Harvesting Poverty

The New York Times correctly concludes ag subsidies are "morally depraved"


In less than a month, the world's trade ministers will gather at the World Trade Organization (WTO) meeting in Cancun Mexico to push forward the so-called Doha Development Agenda of trade negotiations. The WTO negotiations in Cancun are supposed to be focused on how to lower the trade barriers that prevent the world's poorest countries from increasing their incomes and enjoying the benefits of globalization. One key to achieving this goal would be cutting domestic agricultural subsidies and export subsidies paid to rich farmers in Europe, the United States and Japan. Farmers in rich countries receive about $1 billion a day in subsidies. Such high subsidies mean that the average European cow earns its owner $2.50 per day. By contrast, some 2 billion people still live on less than $2 per day.

In the run up to the Cancun Ministerial, The New York Times is publishing a superb and aptly named editorial series, "Harvesting Poverty," about the enormous damage that the $320 billion spent annually by rich countries on agricultural subsidies is doing to the world's poorest farmers.

For example, one article details how ag subsidies impoverish Filipino farmers and points out International Monetary Fund estimates that "a repeal of all rich-country trade barriers and subsidies to agriculture would improve global welfare by about $120 billion. An uptick of only 1 percent in Africa's share of world exports would amount to $70 billion a year, some five times the amount provided to the region in aid and debt relief." Another shows how generous subsidies to America's 25,000 cotton farmers, who each have an average net worth of around $1 million, drastically depress world cotton prices and undermine the livelihoods of 2 million cotton farmers in Burkino Faso in West Africa, not to mention millions of other cotton farmers in Asia and Latin America.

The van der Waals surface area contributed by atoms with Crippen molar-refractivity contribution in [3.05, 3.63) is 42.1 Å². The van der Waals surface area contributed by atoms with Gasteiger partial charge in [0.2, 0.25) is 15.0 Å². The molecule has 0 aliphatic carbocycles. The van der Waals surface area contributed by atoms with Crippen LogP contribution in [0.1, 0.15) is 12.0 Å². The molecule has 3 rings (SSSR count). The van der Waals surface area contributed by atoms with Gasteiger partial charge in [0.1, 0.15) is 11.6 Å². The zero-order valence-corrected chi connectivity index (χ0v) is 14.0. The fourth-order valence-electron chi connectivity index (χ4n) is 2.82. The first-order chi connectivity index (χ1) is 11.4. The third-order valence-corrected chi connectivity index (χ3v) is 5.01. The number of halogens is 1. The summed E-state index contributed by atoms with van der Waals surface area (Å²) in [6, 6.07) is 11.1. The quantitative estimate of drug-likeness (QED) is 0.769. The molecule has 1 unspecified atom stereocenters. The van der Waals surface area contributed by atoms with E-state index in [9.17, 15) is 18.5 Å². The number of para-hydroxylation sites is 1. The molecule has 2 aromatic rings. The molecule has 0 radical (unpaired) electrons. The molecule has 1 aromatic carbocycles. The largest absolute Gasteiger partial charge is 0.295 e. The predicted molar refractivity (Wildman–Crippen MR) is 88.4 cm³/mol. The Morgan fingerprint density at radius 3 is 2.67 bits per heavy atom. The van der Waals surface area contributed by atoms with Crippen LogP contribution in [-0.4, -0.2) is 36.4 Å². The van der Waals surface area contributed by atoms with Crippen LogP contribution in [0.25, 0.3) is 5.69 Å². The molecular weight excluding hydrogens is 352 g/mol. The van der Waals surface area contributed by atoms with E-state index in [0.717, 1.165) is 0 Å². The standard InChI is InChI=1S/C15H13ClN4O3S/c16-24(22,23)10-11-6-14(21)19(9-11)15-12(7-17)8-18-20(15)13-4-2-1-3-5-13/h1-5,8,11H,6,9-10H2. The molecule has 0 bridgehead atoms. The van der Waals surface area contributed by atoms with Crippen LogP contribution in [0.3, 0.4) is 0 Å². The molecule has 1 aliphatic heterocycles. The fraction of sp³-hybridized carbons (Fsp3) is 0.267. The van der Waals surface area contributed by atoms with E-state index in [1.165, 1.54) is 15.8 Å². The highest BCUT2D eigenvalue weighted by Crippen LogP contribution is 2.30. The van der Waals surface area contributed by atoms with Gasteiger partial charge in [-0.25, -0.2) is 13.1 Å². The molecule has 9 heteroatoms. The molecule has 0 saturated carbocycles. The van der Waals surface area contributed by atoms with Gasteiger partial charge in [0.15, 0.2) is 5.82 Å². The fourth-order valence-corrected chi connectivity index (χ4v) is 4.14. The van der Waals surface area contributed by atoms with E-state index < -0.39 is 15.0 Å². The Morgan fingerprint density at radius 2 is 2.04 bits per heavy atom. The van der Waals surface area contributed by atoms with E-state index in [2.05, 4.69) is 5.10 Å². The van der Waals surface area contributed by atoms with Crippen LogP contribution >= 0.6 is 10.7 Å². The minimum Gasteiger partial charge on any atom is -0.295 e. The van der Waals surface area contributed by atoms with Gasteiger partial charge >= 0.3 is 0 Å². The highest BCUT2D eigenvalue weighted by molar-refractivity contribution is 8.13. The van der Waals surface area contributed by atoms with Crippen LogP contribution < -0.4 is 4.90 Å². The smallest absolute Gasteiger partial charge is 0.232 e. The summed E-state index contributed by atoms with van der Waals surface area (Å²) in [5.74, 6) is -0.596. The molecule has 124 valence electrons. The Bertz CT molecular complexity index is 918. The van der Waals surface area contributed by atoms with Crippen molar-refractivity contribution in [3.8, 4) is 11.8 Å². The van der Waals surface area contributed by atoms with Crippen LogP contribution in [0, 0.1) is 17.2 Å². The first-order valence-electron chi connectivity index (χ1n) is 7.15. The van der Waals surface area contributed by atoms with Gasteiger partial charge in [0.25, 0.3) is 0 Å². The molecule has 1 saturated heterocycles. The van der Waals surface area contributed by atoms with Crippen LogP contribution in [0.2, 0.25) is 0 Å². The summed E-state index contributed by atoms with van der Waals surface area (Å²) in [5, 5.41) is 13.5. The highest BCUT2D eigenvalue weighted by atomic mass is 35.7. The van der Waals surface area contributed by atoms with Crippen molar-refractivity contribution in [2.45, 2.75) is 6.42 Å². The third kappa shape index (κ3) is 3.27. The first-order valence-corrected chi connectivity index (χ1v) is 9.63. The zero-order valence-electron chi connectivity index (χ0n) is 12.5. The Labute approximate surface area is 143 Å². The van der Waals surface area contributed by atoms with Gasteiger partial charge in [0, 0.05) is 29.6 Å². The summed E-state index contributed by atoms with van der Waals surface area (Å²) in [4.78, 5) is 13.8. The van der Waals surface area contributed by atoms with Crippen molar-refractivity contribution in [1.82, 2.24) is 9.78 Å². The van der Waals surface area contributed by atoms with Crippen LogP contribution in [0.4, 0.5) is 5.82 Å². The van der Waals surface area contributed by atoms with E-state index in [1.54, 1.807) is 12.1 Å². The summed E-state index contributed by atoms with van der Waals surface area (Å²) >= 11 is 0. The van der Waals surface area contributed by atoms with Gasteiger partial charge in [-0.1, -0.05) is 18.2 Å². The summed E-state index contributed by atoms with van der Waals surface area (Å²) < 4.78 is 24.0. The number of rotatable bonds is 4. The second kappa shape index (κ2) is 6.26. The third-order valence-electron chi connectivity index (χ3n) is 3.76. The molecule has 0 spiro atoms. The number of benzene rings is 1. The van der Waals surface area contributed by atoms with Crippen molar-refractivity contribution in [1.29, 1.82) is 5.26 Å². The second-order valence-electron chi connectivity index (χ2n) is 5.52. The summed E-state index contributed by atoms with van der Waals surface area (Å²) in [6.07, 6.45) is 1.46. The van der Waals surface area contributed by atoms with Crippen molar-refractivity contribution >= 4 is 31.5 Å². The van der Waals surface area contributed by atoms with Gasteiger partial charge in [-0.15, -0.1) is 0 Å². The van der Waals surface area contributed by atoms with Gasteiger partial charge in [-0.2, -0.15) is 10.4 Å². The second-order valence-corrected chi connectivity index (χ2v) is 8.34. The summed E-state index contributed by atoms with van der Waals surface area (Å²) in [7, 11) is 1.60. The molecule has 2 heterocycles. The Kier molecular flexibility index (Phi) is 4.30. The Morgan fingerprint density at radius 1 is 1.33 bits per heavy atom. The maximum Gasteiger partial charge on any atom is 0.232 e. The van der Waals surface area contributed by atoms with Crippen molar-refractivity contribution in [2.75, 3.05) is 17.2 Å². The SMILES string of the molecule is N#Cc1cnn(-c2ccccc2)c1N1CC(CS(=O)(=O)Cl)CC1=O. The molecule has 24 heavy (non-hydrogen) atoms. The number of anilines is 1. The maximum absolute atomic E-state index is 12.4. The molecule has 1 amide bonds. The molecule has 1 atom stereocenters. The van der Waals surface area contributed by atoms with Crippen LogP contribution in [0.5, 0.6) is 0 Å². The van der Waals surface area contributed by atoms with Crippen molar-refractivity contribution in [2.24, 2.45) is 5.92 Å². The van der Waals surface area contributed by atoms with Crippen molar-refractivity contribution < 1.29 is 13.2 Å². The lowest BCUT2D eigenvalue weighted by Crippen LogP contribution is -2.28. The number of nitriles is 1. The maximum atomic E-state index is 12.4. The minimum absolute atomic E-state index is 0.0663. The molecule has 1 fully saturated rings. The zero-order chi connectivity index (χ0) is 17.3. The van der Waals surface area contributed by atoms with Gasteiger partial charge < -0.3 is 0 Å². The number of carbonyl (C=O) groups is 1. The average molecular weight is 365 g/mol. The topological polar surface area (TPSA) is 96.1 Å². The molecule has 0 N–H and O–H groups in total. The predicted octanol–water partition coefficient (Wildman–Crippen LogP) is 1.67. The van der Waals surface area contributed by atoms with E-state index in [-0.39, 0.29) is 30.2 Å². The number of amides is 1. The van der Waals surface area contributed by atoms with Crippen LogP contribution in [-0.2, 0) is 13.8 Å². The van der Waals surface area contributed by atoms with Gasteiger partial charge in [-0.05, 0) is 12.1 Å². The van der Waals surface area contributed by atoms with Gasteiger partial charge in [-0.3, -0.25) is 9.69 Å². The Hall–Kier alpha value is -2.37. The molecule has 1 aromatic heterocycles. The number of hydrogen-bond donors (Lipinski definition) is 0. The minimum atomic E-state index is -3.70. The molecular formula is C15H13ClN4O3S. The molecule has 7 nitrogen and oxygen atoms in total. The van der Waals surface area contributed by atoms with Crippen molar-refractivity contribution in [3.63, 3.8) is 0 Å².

Then there is the "Great Catfish War" between Vietnam and Mississippi. Vietnamese catfish farmers are able to produce tasty catfish cheaply. So cheaply that some Mississippi restaurants began selling Vietnamese catfish rather than local catfish. Upset Mississippi catfish farmers turned to Senator Trent Lott, who managed to get a bill passed that declared that of the world's 2000 catfish species, only native American catfish could be labeled and sold as "catfish." Then the U.S. Commerce Department slapped a tariff of 37 to 64 percent on imports of Vietnamese catfish by declaring that Vietnam is a non-market economy and therefore must be "dumping" catfish at below cost on U.S. markets.

Today, The Times is running an editorial that describes how European sugar beet farmers are paid 6 times the world price for their sugar, which is then dumped on world markets. Naturally, poor sugar cane producers in tropical countries cannot compete. The editors of The New York Times are certainly right when they conclude: "By rigging the global trade game against farmers in developing nations, Europe, the United States and Japan are essentially kicking aside the development ladder for some of the world's most desperate people. This is morally depraved. By our actions, we are harvesting poverty around the world." Let's hope that the rich country trade ministers will begin to right this wrong during the upcoming negotiations in Cancun.